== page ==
North American Crane Working Group

 

Date of this Version

1992

Document Type

Article

Citation

Stahlecker, D.W. Crane migration in northern New Mexico. In: Wood D. A., ed. 1992. Proceedings 1988 North American Crane Workshop, Feb. 22–24, 1988. Lake Wales, Florida (Tallahassee, FL: State of Florida Game and Fresh Water Fish Commission Nongame Wildlife Program Technical Report #12, 1992), pp. 1-12.

Comments

Used by permission of the North American Crane Working Group.

Abstract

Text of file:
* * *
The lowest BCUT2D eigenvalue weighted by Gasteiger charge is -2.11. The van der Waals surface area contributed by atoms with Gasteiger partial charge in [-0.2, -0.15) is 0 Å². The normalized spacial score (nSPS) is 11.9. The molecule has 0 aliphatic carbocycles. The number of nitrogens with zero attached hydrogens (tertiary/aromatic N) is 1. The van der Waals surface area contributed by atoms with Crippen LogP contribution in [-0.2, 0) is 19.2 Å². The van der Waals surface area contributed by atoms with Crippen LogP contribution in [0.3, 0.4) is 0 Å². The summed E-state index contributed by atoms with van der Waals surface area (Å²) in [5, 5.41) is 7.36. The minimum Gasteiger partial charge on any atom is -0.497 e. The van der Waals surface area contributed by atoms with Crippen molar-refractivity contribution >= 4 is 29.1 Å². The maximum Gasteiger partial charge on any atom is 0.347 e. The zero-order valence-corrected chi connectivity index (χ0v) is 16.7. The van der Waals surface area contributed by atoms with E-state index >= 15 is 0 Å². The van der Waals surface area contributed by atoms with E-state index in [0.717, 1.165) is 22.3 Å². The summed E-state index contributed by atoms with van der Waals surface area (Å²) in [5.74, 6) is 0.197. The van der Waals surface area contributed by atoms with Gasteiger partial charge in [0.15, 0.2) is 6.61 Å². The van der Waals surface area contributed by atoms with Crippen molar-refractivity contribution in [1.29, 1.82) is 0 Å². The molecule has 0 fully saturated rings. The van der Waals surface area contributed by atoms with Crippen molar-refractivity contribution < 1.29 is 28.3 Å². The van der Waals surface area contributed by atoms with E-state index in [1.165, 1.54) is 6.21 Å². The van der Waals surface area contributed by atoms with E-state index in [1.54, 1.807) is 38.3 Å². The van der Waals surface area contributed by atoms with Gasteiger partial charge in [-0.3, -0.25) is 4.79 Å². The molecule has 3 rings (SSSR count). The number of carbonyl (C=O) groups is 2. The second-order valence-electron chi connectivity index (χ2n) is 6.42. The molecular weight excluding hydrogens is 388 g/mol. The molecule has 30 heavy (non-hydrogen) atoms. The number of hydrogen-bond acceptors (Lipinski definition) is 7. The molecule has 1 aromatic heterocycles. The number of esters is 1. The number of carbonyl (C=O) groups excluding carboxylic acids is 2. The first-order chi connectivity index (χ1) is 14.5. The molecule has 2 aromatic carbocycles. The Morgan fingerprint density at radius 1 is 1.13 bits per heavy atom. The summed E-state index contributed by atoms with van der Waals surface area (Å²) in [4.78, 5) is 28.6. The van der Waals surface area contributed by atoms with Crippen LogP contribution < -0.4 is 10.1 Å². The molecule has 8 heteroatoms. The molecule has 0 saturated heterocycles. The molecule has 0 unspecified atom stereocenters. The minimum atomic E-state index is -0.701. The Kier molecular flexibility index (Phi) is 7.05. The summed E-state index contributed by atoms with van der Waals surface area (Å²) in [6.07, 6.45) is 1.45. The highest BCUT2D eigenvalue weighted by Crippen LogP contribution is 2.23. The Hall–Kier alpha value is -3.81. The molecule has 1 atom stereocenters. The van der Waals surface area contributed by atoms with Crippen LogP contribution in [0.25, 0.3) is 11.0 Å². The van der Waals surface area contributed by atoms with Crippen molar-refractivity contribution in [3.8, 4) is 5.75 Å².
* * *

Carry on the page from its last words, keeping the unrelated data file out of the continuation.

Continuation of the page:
Greater sandhill cranes (Grus canadensis tabida) and foster-reared whooping cranes (G. americana) were monitored on a 345 km migration between their traditional stopover in southcentral Colorado and their winter grounds in central New Mexico during 4 autumns (1984-87) and 1 spring (1985). Autumn sandhill crane counts totaled 17,363 in 1984, 9,317 in 1985, 29,053 in 1986, and 26,552 in 1987. Peak flights of over 7,000 cranes in 1 day were recorded in both 1986 and 1987. More than 50% of the cranes were counted on just 4 days in 1984, 1986 and 1987. At least 27% of the sandhill cranes counted stopped overnight in 1984, 58% stopped in 1986, and 46% in 1987. Most completed 225 to 280 km of the journey and roosted on rivers and mesas north of Albuquerque. Stopover rates were affected by wind speed/ direction and solar radiation, but were most highly correlated with frontal movements. During the 1985 spring migration 25,890 cranes were counted. Aided by southerly winds, over 95% apparently completed the northward journey in 1 day.